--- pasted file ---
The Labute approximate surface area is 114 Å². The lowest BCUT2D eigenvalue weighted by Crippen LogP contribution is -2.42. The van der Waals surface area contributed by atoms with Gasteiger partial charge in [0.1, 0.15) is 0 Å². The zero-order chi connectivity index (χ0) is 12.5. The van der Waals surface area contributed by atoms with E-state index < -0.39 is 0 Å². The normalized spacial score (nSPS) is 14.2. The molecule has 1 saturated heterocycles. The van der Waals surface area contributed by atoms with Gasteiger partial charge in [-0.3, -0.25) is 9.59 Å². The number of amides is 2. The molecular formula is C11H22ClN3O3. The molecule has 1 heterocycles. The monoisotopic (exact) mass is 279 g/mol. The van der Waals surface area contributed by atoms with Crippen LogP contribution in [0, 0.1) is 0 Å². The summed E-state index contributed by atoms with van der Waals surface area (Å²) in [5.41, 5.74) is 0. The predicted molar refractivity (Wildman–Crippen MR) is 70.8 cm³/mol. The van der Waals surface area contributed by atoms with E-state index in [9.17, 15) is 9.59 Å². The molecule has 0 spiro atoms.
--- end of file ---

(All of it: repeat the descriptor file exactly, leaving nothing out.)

The Labute approximate surface area is 114 Å². The lowest BCUT2D eigenvalue weighted by Crippen LogP contribution is -2.42. The van der Waals surface area contributed by atoms with Gasteiger partial charge in [0.1, 0.15) is 0 Å². The zero-order chi connectivity index (χ0) is 12.5. The van der Waals surface area contributed by atoms with E-state index < -0.39 is 0 Å². The normalized spacial score (nSPS) is 14.2. The molecule has 1 saturated heterocycles. The van der Waals surface area contributed by atoms with Gasteiger partial charge in [-0.3, -0.25) is 9.59 Å². The number of amides is 2. The molecular formula is C11H22ClN3O3. The molecule has 1 heterocycles. The monoisotopic (exact) mass is 279 g/mol. The van der Waals surface area contributed by atoms with Crippen LogP contribution in [0, 0.1) is 0 Å². The summed E-state index contributed by atoms with van der Waals surface area (Å²) in [5.41, 5.74) is 0. The predicted molar refractivity (Wildman–Crippen MR) is 70.8 cm³/mol. The van der Waals surface area contributed by atoms with E-state index in [9.17, 15) is 9.59 Å². The molecule has 0 spiro atoms.